Rabbit Carrot Gun – Delight in Singapore

March 17, 2013

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Shop houses in Singapore

The other day in Singapore I had not much time to explore the town in which I had lived in 1996-97 for about seven month. Just about three hours I had for myself. I walked out of the hotel and into the neighbouring streets for a quick walk.

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Old trees and old houses, what a beautiful blend

It was at the end of lunch time, I was hungry but not that hungry. My stroll lead me to a lane with traditional shop houses, many of them converted into fast food eateries, mainly Indian types of food.

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Rabbit Carrot Gun – an oasis of quiet in a busy street

At a busy corner, I found “Rabbit Carrot Gun”, a kind of cafe cum restaurant/bar. In all the hectic of the traffic, this little eatery provided the kind of shelter an oasis does in the dessert.

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I consulted the menu and found some delightful dishes, a mix of ‘East meets West’-type of selection. I was thirsty and ordered a beer from the tap. No wines seemed to be available, but I did not ask for the wine list. My own fault.

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It was a hot day in the tropics, and I ordered a light dish only. Goats cheese and beet root on a bed of fresh garden salad, that seemed just the right order.

On the neighbouring tables only a few people were drinking beers, most enjoyed various juices. I could not see any wine. I should have asked for the wine list. My own fault.

I craved for a glass of the fermented grape juice, and thought that this was the only thing lacking in this lovely place.

Only while writing this blog entry and looking up the “Rabbit Carrot Gun” website, I found out that in fact quite a few wines were available.

I would have loved a glass of Cloudy Bay Sauvignan Blanc for instance which is on the list but had to be content with the beer from the tap (a lovely drink, don’t get me wrong).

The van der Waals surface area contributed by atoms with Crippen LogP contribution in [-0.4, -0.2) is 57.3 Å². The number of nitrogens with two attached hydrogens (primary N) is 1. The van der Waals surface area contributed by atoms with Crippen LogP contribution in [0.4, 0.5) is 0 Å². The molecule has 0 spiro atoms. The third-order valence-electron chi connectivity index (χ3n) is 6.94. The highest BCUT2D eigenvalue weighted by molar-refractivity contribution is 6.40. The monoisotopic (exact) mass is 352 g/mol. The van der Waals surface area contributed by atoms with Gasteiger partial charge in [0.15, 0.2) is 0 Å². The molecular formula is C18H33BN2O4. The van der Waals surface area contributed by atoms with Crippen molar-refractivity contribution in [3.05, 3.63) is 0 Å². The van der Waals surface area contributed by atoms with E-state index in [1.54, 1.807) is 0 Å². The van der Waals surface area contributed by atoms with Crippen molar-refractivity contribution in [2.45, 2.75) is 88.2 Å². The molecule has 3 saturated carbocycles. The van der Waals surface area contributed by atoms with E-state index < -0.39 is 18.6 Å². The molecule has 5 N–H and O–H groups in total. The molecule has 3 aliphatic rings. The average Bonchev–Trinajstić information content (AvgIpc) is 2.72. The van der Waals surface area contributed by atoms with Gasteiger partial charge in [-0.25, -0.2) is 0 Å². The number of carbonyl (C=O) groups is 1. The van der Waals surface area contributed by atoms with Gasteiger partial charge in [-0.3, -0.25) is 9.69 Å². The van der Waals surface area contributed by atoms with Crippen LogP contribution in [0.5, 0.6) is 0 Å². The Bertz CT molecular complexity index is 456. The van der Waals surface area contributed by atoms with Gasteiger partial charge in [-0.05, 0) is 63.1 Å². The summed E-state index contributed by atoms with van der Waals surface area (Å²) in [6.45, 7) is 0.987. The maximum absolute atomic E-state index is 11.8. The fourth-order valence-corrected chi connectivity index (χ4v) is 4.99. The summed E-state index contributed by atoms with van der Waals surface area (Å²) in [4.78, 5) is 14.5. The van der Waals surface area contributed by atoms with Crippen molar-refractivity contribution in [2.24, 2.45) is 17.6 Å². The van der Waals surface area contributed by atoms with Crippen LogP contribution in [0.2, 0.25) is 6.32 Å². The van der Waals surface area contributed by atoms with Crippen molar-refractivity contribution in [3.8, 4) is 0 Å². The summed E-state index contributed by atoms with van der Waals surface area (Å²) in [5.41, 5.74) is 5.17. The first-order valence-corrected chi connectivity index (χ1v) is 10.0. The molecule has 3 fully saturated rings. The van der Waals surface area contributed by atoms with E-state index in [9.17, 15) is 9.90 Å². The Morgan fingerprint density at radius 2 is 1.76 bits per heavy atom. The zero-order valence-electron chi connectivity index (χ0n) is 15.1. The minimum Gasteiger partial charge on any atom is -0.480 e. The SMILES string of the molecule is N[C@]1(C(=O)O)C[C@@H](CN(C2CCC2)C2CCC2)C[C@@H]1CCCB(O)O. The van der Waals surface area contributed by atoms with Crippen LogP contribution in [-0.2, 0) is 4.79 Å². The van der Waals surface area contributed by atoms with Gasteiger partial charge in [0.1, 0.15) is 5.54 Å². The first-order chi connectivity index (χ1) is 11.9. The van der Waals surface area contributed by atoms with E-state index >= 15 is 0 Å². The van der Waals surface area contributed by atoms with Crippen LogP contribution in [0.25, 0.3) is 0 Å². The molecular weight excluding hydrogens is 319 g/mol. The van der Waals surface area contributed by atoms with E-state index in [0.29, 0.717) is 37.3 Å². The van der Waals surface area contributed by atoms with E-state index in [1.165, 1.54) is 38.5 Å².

I will have to come again.

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A coffee to end my light meal

Address:
Rabbit Carrot Gun
Tel.: +65 6348 8568
chef@rabbit-carrot-gun.com
49 East Coast Road,
Singapore 428768


Sauvignon Blanc

July 10, 2007

My morning newspaper, the International Herald Tribune, carried the other day an article summarising the tasting of 25 Sauvignon Blanc wines from New Zealand. Sauvignon Blanc is one of my most favourite white wines. The results were interesting. Only about 10 of the 25 wines found the approval of the tasting panel (it was a New York Times event of the dining section). For the judges, the tasting was a disappointment. They were looking for the bold, pungent refreshing SB but found that too many wines were dull, too sweet or simply wishy-washy or as Eric Asimov put it “commercially inoffensive”. My favourite SB from New Zealand, Cloudy Bay came up third (behind “Villa Maria” in number one position), described as “quieter than the top wines” but still “bold, zesty and delicious”. In my bottle shop in Jakarta it retailed for 40 US$ the bottle last week. Gone are the days when I had to pay only 18 US$ for this most delicious white.

Mr. Asimov is of the opinion that many producers have decided to push quantity at the expense of quality and that they are over cropping (too high yields per acre). I learned something else from the article: that in New Zealand wine producers are allowed to add sugar or acid to make up for “green” (not fully ripened) grapes, as we say. In Australia, we are not allowed to engage in this technique or should I say “manipulation”. Next time in the bottle shop it will be much easier for me to walk away from the dear SB from Marlborough and turn to some cool climate Sauvignon Blanc of Australian provenance. I might be enticed to make some Two Hills Sauvignon Blanc again in 2008. Kinloch Wines (www.kinlochwines.com.au) Sauvignon Blanc of 2006 is sold out, as I learn from their website. Guess who provided some of the fruit for this most delicious wine from the Upper Goulburn River (www.uppergoulburnwine.org.au)?